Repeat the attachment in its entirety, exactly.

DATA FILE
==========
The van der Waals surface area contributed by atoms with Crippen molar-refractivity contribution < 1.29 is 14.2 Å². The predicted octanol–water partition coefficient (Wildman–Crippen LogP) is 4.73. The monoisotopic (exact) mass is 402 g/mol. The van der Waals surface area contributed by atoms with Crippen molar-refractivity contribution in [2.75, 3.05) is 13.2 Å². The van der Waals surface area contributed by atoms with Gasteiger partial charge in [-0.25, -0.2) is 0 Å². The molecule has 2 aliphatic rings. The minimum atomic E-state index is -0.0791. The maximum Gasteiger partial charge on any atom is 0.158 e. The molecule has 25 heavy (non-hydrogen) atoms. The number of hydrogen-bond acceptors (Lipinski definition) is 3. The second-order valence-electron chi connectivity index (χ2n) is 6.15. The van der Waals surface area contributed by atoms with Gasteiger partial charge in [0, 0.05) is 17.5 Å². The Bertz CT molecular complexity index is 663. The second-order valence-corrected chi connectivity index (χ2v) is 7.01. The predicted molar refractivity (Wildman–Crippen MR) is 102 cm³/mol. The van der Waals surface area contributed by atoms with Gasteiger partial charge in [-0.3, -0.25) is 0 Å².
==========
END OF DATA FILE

The van der Waals surface area contributed by atoms with Crippen molar-refractivity contribution < 1.29 is 14.2 Å². The predicted octanol–water partition coefficient (Wildman–Crippen LogP) is 4.73. The monoisotopic (exact) mass is 402 g/mol. The van der Waals surface area contributed by atoms with Crippen molar-refractivity contribution in [2.75, 3.05) is 13.2 Å². The van der Waals surface area contributed by atoms with Gasteiger partial charge in [-0.25, -0.2) is 0 Å². The molecule has 2 aliphatic rings. The minimum atomic E-state index is -0.0791. The maximum Gasteiger partial charge on any atom is 0.158 e. The molecule has 25 heavy (non-hydrogen) atoms. The number of hydrogen-bond acceptors (Lipinski definition) is 3. The second-order valence-electron chi connectivity index (χ2n) is 6.15. The van der Waals surface area contributed by atoms with Gasteiger partial charge in [0, 0.05) is 17.5 Å². The Bertz CT molecular complexity index is 663. The second-order valence-corrected chi connectivity index (χ2v) is 7.01. The predicted molar refractivity (Wildman–Crippen MR) is 102 cm³/mol. The van der Waals surface area contributed by atoms with Gasteiger partial charge in [-0.3, -0.25) is 0 Å².